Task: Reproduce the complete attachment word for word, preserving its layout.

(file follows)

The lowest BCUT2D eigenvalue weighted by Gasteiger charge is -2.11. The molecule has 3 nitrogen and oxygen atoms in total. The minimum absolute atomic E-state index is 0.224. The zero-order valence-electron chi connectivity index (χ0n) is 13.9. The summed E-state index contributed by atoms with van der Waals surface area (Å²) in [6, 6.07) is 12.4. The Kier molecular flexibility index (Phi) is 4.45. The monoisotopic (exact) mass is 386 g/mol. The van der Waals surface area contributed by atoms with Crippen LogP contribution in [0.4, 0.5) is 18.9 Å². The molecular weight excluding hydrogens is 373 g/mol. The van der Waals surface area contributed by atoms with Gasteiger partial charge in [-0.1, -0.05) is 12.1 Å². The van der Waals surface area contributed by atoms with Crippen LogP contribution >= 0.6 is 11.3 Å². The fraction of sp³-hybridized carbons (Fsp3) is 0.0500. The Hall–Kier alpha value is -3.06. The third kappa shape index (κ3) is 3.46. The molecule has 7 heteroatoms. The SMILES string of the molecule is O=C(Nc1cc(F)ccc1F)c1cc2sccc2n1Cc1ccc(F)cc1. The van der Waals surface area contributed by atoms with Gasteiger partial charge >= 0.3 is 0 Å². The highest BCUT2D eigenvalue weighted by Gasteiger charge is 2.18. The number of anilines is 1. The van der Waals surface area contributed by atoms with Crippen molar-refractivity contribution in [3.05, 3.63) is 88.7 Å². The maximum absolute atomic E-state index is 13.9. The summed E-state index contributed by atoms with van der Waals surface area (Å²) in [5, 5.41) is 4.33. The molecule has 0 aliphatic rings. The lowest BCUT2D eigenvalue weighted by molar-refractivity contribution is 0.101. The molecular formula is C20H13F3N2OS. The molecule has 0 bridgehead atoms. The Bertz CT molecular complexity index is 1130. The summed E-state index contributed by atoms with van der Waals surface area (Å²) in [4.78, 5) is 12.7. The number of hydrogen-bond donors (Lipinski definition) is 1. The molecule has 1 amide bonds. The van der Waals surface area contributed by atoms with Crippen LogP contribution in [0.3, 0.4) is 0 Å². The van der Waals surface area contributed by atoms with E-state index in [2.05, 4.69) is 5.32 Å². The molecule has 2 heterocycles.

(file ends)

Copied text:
The lowest BCUT2D eigenvalue weighted by Gasteiger charge is -2.11. The molecule has 3 nitrogen and oxygen atoms in total. The minimum absolute atomic E-state index is 0.224. The zero-order valence-electron chi connectivity index (χ0n) is 13.9. The summed E-state index contributed by atoms with van der Waals surface area (Å²) in [6, 6.07) is 12.4. The Kier molecular flexibility index (Phi) is 4.45. The monoisotopic (exact) mass is 386 g/mol. The van der Waals surface area contributed by atoms with Crippen LogP contribution in [0.4, 0.5) is 18.9 Å². The molecular weight excluding hydrogens is 373 g/mol. The van der Waals surface area contributed by atoms with Gasteiger partial charge in [-0.1, -0.05) is 12.1 Å². The van der Waals surface area contributed by atoms with Crippen LogP contribution >= 0.6 is 11.3 Å². The fraction of sp³-hybridized carbons (Fsp3) is 0.0500. The Hall–Kier alpha value is -3.06. The third kappa shape index (κ3) is 3.46. The molecule has 7 heteroatoms. The SMILES string of the molecule is O=C(Nc1cc(F)ccc1F)c1cc2sccc2n1Cc1ccc(F)cc1. The van der Waals surface area contributed by atoms with Gasteiger partial charge >= 0.3 is 0 Å². The highest BCUT2D eigenvalue weighted by Gasteiger charge is 2.18. The number of anilines is 1. The van der Waals surface area contributed by atoms with Crippen molar-refractivity contribution in [3.05, 3.63) is 88.7 Å². The maximum absolute atomic E-state index is 13.9. The summed E-state index contributed by atoms with van der Waals surface area (Å²) in [5, 5.41) is 4.33. The molecule has 0 aliphatic rings. The lowest BCUT2D eigenvalue weighted by molar-refractivity contribution is 0.101. The molecular formula is C20H13F3N2OS. The molecule has 0 bridgehead atoms. The Bertz CT molecular complexity index is 1130. The summed E-state index contributed by atoms with van der Waals surface area (Å²) in [4.78, 5) is 12.7. The number of hydrogen-bond donors (Lipinski definition) is 1. The molecule has 1 amide bonds. The van der Waals surface area contributed by atoms with Crippen LogP contribution in [0.3, 0.4) is 0 Å². The van der Waals surface area contributed by atoms with E-state index in [2.05, 4.69) is 5.32 Å². The molecule has 2 heterocycles.